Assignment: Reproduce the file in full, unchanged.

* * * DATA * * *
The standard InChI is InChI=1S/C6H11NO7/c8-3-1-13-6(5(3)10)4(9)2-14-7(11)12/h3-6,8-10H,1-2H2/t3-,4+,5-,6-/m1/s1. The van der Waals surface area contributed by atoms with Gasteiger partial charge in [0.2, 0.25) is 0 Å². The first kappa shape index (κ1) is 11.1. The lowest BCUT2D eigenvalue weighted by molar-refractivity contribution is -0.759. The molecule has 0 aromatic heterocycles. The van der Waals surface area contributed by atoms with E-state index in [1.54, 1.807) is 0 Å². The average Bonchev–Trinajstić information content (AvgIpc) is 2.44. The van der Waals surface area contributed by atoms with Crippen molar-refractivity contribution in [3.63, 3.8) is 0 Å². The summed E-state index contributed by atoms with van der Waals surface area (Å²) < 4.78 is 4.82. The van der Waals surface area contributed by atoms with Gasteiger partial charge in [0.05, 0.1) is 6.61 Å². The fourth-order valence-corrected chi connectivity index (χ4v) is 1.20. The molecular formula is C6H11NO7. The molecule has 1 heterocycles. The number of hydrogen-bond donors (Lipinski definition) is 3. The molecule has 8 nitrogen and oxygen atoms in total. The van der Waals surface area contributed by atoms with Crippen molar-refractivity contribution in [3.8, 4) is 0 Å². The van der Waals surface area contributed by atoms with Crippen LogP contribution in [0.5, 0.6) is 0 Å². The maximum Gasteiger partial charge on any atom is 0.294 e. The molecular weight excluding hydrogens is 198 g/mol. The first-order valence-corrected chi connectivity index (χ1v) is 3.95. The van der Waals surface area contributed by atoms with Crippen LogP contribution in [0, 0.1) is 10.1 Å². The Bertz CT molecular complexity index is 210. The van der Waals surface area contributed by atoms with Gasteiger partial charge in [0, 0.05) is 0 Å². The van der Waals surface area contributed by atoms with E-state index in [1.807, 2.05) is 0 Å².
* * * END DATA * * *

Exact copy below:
The standard InChI is InChI=1S/C6H11NO7/c8-3-1-13-6(5(3)10)4(9)2-14-7(11)12/h3-6,8-10H,1-2H2/t3-,4+,5-,6-/m1/s1. The van der Waals surface area contributed by atoms with Gasteiger partial charge in [0.2, 0.25) is 0 Å². The first kappa shape index (κ1) is 11.1. The lowest BCUT2D eigenvalue weighted by molar-refractivity contribution is -0.759. The molecule has 0 aromatic heterocycles. The van der Waals surface area contributed by atoms with E-state index in [1.54, 1.807) is 0 Å². The average Bonchev–Trinajstić information content (AvgIpc) is 2.44. The van der Waals surface area contributed by atoms with Crippen molar-refractivity contribution in [3.63, 3.8) is 0 Å². The summed E-state index contributed by atoms with van der Waals surface area (Å²) < 4.78 is 4.82. The van der Waals surface area contributed by atoms with Gasteiger partial charge in [0.05, 0.1) is 6.61 Å². The fourth-order valence-corrected chi connectivity index (χ4v) is 1.20. The molecular formula is C6H11NO7. The molecule has 1 heterocycles. The number of hydrogen-bond donors (Lipinski definition) is 3. The molecule has 8 nitrogen and oxygen atoms in total. The van der Waals surface area contributed by atoms with Crippen molar-refractivity contribution in [3.8, 4) is 0 Å². The van der Waals surface area contributed by atoms with Crippen LogP contribution in [0.5, 0.6) is 0 Å². The maximum Gasteiger partial charge on any atom is 0.294 e. The molecular weight excluding hydrogens is 198 g/mol. The first-order valence-corrected chi connectivity index (χ1v) is 3.95. The van der Waals surface area contributed by atoms with Crippen LogP contribution in [0, 0.1) is 10.1 Å². The Bertz CT molecular complexity index is 210. The van der Waals surface area contributed by atoms with Gasteiger partial charge in [0, 0.05) is 0 Å². The van der Waals surface area contributed by atoms with E-state index in [1.807, 2.05) is 0 Å².